One of the most unexpectedly endearing characters is Eddie Azani, the Lebanese loan-shark stereotype almost unanimously hated yet respected in Jamaica. Eddie owns the recording studio where Zack, a reggae superstar in the making, cuts the anti-Establishment track that becomes the rallying cry of all ghetto factions. The song ends: “Zion know dem as de emperor’s dogs/Mek dem eat crumbs from his table!”

“The emperor’s dogs can put a rocket up your backside from 50 miles away if you fool around with the emperor, my friend,” is Eddie’s comment.

Power Game was first released in 1982, a decade after The Harder They Come, and a mere two years after the bloodiest general elections in the country’s history. Yet this complex yet spellbinding tale about drugs, sex, reggae and politics, and how they all mix up in Jamaica is perhaps even more relevant today.

As I said, only that short, slightly built white Jamaican had the guts, brains and background to write a book as powerful as this. He deals it straight up – but with just the right mix of magic to make life bearable. Just as it is in Jamaica.

Power Game Perry Henzell
(Macmillan Caribbean, ISBN 9780230029903, 426pp)

Nazma Muller


Orange in the Big Apple

The naked man – genitalia strategically covered, direct stare – on the cover of Anton Nimblett’s Sections of an Orange promises a revealing look at male sexuality – gay men’s sexuality. True to that promise, there is a distinct feel of “reveal” throughout the collection’s 11 stories about Trinidadians (gay and straight) living in Trinidad and New York.

What’s fresh are the stories that centre on gay Trinidadian immigrants in New York. Some are in a state of disconnect from home and family in Trinidad. One man goes home to recover from a traumatic experience in New York, but is hesitant to visit his relatives. Another is haunted by the memory of being the “cheese that stood alone” in ring games in Trinidad. The stories reveal gay men who are conflicted about their familial and love relationships, though not about their sexuality. Their conflict arises from feelings of disconnect from their Caribbean home and family, and from the restless metropolis in which they live.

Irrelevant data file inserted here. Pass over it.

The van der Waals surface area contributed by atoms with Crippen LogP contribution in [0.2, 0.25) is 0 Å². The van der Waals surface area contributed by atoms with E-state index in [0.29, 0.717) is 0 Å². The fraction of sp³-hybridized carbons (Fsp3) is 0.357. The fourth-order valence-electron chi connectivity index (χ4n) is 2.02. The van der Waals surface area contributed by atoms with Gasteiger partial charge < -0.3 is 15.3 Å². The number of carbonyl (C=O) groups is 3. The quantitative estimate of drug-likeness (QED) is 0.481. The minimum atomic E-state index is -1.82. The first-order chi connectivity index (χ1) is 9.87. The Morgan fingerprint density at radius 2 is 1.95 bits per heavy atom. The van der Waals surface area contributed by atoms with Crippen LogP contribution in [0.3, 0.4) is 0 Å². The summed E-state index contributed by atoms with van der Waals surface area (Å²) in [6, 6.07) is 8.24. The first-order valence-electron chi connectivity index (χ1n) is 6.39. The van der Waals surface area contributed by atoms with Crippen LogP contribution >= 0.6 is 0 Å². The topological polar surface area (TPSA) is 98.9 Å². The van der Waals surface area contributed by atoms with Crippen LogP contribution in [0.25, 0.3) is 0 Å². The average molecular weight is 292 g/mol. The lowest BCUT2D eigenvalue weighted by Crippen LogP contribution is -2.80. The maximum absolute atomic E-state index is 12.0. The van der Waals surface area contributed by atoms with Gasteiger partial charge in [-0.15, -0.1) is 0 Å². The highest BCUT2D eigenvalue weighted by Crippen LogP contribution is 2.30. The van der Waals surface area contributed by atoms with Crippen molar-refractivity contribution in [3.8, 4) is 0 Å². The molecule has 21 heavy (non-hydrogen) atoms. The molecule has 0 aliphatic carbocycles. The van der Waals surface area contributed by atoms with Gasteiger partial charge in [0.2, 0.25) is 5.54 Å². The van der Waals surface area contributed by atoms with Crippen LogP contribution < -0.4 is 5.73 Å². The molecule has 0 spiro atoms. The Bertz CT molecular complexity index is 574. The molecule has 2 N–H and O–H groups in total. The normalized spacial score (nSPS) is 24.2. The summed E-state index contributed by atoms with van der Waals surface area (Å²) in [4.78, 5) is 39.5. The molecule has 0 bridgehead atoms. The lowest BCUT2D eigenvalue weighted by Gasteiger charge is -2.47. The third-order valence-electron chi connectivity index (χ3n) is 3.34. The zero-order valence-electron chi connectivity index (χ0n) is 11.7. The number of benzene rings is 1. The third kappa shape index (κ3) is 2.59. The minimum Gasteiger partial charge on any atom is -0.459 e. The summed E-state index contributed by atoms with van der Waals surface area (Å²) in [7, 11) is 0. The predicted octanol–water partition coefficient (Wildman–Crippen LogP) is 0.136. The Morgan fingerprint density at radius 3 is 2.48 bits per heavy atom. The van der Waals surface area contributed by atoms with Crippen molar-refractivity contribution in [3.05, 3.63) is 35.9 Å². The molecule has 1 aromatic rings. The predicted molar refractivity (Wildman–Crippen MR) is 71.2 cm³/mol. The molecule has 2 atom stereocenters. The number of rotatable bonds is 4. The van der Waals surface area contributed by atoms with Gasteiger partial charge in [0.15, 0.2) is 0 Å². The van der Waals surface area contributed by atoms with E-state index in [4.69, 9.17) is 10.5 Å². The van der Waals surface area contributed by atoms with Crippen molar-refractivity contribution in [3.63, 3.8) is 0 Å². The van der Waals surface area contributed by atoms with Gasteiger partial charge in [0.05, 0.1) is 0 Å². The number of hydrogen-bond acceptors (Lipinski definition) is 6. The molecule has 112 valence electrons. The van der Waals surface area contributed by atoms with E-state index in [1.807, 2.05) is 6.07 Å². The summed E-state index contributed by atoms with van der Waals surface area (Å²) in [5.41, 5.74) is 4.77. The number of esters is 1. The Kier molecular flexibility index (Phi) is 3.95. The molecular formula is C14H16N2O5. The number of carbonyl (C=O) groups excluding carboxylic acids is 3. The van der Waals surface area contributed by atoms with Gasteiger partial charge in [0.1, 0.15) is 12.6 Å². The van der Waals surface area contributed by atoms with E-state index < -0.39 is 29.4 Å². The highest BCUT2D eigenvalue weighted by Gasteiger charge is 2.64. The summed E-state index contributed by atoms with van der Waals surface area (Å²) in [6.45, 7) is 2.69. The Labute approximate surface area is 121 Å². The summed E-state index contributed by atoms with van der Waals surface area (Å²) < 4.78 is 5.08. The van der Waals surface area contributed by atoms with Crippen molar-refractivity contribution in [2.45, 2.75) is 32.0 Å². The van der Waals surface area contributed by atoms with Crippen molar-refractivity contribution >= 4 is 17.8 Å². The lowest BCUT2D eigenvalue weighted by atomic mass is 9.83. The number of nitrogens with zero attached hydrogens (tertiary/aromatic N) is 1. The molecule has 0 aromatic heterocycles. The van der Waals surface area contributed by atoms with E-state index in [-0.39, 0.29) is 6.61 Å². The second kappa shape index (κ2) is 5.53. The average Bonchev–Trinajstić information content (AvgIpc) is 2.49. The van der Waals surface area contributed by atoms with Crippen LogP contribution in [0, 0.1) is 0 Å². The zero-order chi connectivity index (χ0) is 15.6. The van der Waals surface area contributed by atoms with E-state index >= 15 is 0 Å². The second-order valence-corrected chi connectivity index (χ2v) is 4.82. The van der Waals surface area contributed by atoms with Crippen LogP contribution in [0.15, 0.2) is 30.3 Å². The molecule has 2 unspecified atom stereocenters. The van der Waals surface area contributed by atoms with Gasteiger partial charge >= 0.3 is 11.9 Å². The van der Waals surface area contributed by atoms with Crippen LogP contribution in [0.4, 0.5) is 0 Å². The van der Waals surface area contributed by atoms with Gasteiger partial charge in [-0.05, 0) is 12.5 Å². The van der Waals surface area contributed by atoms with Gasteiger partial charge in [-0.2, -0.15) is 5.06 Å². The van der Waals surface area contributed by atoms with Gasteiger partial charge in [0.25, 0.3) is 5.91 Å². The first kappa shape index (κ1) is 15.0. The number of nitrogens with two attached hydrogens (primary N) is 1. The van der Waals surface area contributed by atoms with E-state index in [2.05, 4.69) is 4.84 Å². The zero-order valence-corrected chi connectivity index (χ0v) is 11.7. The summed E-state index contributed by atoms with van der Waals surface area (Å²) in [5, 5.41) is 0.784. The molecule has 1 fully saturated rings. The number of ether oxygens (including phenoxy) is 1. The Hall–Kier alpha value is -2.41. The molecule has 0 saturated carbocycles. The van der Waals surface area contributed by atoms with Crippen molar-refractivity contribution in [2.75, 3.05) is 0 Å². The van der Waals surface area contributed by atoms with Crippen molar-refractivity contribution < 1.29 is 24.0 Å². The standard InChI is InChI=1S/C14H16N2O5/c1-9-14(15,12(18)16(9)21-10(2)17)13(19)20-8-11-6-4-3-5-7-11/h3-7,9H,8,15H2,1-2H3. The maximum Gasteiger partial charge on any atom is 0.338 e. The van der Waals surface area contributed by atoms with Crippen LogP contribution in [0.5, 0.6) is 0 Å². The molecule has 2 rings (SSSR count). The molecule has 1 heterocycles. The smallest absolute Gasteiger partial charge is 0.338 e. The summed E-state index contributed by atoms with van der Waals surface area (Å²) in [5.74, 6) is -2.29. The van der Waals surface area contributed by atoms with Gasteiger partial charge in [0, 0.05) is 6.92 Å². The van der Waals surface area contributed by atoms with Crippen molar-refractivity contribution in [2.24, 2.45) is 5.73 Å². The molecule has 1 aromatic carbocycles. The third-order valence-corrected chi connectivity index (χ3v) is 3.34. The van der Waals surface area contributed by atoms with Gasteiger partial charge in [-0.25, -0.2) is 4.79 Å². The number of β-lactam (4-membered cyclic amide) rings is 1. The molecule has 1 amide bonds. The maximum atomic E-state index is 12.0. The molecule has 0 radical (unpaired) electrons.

Two stories contain positive messages about resolution. The first is the story of “Old Man” in Trinidad, who spends a lifetime creating his own path by defeating “what often seemed like the island’s indigenous barriers – poverty, classism, jealousy, corruption”.

The second is set in New York, where Push can change people’s assumptions about his identity simply by changing the length of his hair, or the clothes he wears. Overwhelmed by the comi-tragedy of his multiplicity, Push longs for the courage to free himself, like a female relative in Trinidad who walked out of an abusive marriage.

Sections of an Orange, which follows the groundbreaking anthology Our Caribbean: A Gathering of Lesbian and Gay Writing for the Antilles (2008), is a remarkable first of its kind in connecting the subjects of gay men’s sexuality and their Caribbean home.

Sections of an Orange Anton Nimblett
(Peepal Tree Press, ISBN 13:9781845230746, 150pp)

Charmaine Valere